Rising Above The Foam In A Frothy Sourcing Environment
The most significant challenge facing private equity firms in 2016 has been and will continue to be the sourcing and winning of quality investment opportunities. The tremendous amount of institutional capital that has been raised over the past 24 months has led to a capital overhang that dwarfs the number of available opportunities for investment. Fierce competition among private equity firms has caused valuations to balloon which many believe will eliminate or dramatically reduce the “multiple expansion” that some funds have relied upon as a safety net or to bolster their overall performance. Strategic buyers are at a clear advantage in this market because their substantial cash reserves and unique perspective on target company valuations put them in the driver’s seat during negotiations. Their ability to rationalize these overpriced assets only serves to pressure these pricing trends to the dizzying heights that we are seeing today – 15x EBITDA and higher in some instances. According to Preqin, According to Preqin, dry powder rose steadily in 2015 to $1.34tn. Therefore, the likelihood of these valuations persisting over the mid-term is quite high.
The response to the frothiness of the private equity markets has taken on different forms on both the GP and LP side. GPs have focused their efforts on subsectors and niche opportunities that are most relevant to their areas of expertise. This narrowed sourcing focus has three important advantages to private equity funds in this overbought environment: (1) the GP’s network, relationships and knowledge have a greater likelihood of yielding deals outside of a process (“proprietary”); (2) the ability to win these transactions by convincing management of the deep sector expertise is greatly increased; and (3) the ability for the GP to deliver on their value-added strategy and thereby compensate for a sellers’ market price is enhanced. Of course more focused strategies and niche opportunities mean one thing to LPs: smaller funds. LPs are encouraging fund managers to specialize in areas where their core expertise is a differentiating factor and to take on less capital given the competitive market and in many cases they are also endorsing a trend for these funds to go down market in search of less efficient processes where less competition can improve pricing dynamics.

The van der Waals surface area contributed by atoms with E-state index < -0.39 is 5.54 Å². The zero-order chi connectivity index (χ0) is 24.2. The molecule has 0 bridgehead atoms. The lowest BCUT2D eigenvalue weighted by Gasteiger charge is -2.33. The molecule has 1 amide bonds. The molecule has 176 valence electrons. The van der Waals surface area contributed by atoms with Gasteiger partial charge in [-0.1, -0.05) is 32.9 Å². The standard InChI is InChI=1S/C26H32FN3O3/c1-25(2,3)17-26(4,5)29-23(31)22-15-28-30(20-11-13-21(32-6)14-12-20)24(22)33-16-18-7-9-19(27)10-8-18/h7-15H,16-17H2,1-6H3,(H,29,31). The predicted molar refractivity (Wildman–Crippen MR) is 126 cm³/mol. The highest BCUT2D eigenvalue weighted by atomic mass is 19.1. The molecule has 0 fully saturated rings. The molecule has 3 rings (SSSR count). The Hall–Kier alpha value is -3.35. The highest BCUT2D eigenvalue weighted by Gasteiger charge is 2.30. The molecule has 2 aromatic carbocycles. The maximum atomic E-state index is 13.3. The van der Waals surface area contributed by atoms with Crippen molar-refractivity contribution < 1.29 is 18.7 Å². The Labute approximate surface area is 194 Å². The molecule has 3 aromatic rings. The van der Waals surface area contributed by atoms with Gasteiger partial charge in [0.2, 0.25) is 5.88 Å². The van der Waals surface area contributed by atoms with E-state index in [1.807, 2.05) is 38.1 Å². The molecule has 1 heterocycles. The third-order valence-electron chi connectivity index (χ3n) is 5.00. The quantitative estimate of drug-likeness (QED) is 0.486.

GPs that have distinct sourcing models or value-add models are faring much better in standing out from the robust competitive set. In respect to sourcing there is no substitute for time, experience and the relationships that result from the consistently executing transactions within subsectors over different cycles. These industry networks can take on different forms, but the longevity and proven utility of these relationships is common to all the most successful groups. The models for adding value to portfolio companies have even greater diversity among private equity firms – technology specialization, in-house operating groups, human resource specialists, overseas supply chain partnerships – are winning the sourcing battle in this environment by demonstrating these material advantages to management teams who rely on these resources to generate value. LPs are recognizing groups that have spent the time developing these skill-sets directed toward providing a full suite of services designed specifically to transform these privately-owned companies.
Next on 60 Seconds with Sixpoint: Expanding options available to GPs for managing end-of-life portfolios